“Captain Marvel” is finally out in the ether, but that hasn’t stopped the toxicity the film or star Brie Larson have been subjected to online for the last few months. Recently, review aggregator Rotten Tomatoes changed its algorithm and policies following audience reviews bombing “Captain Marvel” before the film was even released. And now, YouTube has decided to follow suit.

According to a report from The Verge, YouTube appears to have adjusted its search algorithms regarding Larson because of perceived trolling. When users search Brie Larson in the search bar, she is now categorized as news. This means that when users search for the actress, videos that appear are from authoritative and official outlets.

YouTube declined to comment on deciding when a certain topic is designated as news, though the outlet said it was able to confirm "this is part of YouTube’s ongoing campaign to ensure that when people use YouTube as a way of looking for news on a topic, the company relies on authoritative sources first and foremost."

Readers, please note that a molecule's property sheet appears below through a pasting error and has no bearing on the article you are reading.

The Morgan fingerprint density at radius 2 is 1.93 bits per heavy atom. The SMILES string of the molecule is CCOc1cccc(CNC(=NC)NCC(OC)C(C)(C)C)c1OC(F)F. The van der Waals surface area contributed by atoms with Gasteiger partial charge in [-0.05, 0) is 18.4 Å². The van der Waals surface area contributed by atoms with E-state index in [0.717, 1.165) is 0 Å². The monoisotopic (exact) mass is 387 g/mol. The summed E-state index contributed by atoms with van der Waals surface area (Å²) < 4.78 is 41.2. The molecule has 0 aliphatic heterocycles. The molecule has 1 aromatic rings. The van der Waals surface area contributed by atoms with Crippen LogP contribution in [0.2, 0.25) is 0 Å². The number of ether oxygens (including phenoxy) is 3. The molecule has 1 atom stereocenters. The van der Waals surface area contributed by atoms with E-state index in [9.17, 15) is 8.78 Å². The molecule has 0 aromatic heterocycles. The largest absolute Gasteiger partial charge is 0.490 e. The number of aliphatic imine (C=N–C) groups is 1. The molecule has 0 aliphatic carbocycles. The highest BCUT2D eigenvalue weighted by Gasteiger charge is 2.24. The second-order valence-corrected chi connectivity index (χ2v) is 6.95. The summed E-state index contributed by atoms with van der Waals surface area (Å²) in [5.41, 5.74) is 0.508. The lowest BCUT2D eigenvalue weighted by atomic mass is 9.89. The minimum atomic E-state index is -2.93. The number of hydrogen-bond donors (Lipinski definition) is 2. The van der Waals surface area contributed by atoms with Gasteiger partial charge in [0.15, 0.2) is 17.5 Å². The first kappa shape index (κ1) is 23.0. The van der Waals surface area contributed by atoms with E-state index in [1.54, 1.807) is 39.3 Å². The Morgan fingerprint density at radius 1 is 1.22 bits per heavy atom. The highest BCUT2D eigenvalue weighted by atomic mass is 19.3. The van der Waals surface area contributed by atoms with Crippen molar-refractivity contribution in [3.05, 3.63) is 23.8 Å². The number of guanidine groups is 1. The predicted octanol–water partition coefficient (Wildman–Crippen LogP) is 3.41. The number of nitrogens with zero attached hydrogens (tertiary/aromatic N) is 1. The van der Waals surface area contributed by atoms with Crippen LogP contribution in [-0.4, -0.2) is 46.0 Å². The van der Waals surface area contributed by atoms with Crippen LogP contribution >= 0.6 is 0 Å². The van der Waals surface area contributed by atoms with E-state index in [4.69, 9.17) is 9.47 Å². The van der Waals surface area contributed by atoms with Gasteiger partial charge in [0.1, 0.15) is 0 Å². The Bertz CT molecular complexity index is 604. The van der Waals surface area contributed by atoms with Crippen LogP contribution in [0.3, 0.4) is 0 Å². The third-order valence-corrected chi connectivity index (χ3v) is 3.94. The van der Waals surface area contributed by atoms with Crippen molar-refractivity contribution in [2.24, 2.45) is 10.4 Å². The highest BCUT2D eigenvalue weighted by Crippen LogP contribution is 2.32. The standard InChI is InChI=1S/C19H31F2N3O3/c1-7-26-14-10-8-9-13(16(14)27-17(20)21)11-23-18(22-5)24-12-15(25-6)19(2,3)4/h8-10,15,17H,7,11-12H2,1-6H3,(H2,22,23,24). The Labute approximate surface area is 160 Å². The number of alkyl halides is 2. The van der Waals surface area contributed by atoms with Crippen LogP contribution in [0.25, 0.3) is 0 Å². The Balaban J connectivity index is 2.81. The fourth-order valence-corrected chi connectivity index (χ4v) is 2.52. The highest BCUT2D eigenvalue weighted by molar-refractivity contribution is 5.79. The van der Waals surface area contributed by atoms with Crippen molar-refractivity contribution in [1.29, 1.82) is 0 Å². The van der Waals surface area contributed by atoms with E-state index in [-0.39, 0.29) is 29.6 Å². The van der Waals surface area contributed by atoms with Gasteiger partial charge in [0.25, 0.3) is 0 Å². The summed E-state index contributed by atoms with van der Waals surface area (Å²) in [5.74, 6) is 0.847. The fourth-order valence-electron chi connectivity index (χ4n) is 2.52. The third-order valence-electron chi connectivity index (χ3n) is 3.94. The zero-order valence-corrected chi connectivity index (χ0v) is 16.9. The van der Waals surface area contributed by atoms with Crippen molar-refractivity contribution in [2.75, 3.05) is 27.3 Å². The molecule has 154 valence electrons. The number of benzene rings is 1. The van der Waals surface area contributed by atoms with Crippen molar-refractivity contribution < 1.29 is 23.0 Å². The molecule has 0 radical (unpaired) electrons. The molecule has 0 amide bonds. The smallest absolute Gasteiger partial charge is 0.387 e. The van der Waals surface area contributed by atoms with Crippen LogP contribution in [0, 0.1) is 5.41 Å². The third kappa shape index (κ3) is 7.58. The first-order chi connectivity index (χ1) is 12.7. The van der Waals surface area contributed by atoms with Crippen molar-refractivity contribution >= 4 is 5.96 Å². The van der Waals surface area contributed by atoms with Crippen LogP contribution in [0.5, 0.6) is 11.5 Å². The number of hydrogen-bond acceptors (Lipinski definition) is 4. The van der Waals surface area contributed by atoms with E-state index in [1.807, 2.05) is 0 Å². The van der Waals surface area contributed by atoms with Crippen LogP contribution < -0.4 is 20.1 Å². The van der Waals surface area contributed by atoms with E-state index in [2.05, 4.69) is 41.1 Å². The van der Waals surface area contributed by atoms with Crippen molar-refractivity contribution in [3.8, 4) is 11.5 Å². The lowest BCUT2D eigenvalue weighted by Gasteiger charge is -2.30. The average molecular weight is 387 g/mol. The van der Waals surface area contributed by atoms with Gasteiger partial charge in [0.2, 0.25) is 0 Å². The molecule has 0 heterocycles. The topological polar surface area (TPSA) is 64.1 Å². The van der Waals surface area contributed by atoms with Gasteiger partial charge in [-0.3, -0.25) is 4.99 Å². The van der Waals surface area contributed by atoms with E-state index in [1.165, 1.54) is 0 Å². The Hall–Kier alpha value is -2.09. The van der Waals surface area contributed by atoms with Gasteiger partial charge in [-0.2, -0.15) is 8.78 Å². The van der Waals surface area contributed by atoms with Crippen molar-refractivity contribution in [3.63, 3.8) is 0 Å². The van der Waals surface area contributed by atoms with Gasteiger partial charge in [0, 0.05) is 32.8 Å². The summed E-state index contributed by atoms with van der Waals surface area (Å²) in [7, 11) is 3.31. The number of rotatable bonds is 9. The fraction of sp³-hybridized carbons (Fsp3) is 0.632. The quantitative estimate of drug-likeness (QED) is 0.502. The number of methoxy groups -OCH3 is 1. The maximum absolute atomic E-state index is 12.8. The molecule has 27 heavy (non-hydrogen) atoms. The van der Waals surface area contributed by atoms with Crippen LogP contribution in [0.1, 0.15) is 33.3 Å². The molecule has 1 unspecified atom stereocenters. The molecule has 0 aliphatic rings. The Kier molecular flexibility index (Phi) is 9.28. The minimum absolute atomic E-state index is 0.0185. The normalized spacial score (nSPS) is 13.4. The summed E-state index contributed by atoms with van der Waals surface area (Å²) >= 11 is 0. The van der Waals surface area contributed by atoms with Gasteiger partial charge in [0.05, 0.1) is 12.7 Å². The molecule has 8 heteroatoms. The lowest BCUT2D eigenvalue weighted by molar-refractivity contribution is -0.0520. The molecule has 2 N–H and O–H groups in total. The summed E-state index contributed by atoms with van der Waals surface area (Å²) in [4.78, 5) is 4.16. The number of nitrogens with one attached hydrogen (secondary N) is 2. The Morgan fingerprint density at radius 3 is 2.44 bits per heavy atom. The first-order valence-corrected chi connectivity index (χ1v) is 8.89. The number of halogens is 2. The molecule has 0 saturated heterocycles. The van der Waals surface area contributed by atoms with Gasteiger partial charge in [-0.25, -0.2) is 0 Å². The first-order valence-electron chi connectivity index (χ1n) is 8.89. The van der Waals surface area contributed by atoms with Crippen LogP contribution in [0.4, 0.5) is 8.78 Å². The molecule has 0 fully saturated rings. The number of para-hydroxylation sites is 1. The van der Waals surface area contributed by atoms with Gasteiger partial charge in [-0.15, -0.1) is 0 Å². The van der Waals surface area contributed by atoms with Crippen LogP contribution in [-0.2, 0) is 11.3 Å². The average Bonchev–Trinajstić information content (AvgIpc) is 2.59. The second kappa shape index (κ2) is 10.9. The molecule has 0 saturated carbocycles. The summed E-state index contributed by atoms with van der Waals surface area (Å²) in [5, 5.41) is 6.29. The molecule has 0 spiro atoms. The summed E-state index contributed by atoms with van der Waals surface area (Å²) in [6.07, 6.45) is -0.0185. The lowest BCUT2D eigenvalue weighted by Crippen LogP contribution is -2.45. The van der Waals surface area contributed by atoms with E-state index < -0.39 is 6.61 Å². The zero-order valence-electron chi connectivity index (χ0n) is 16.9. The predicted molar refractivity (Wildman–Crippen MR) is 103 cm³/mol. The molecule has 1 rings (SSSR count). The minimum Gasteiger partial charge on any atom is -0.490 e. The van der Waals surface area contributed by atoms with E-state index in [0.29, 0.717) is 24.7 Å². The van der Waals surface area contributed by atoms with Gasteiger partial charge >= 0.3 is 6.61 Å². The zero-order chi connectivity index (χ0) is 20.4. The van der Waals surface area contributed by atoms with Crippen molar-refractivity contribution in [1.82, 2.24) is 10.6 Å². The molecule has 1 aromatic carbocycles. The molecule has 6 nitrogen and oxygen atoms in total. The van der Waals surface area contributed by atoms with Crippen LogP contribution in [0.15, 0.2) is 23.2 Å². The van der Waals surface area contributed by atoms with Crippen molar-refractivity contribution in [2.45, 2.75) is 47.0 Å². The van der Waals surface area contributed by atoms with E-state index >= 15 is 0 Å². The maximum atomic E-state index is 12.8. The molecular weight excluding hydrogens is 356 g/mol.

On the one hand, it’s understandable to see why YouTube would make this change. The news algorithm was introduced in 2017 in the aftermath of the shooting at a Las Vegas music festival. The original algorithm was promoting conspiracy videos near the top instead of official news pieces. Given that a Larson search was promoting videos that could be considered “trolling,” it falls under a similar umbrella.

On the other hand, this is something that YouTube needs to be mindful of. The use of this feature could result in blowback over free speech and could be seen as a way for YouTube to censor some creators. It could also be harmful to smaller creators trying to present more factually based videos or unbiased commentary pieces on certain subjects by limiting views and, potentially, income.

Youtube brie larson trolling
YouTube has changed its search algorithm in response to Brie Larson "trolls." US actress Brie Larson arrives for the 91st Annual Academy Awards at the Dolby Theatre in Hollywood, California on February 24, 2019. ROBYN BECK/Getty Images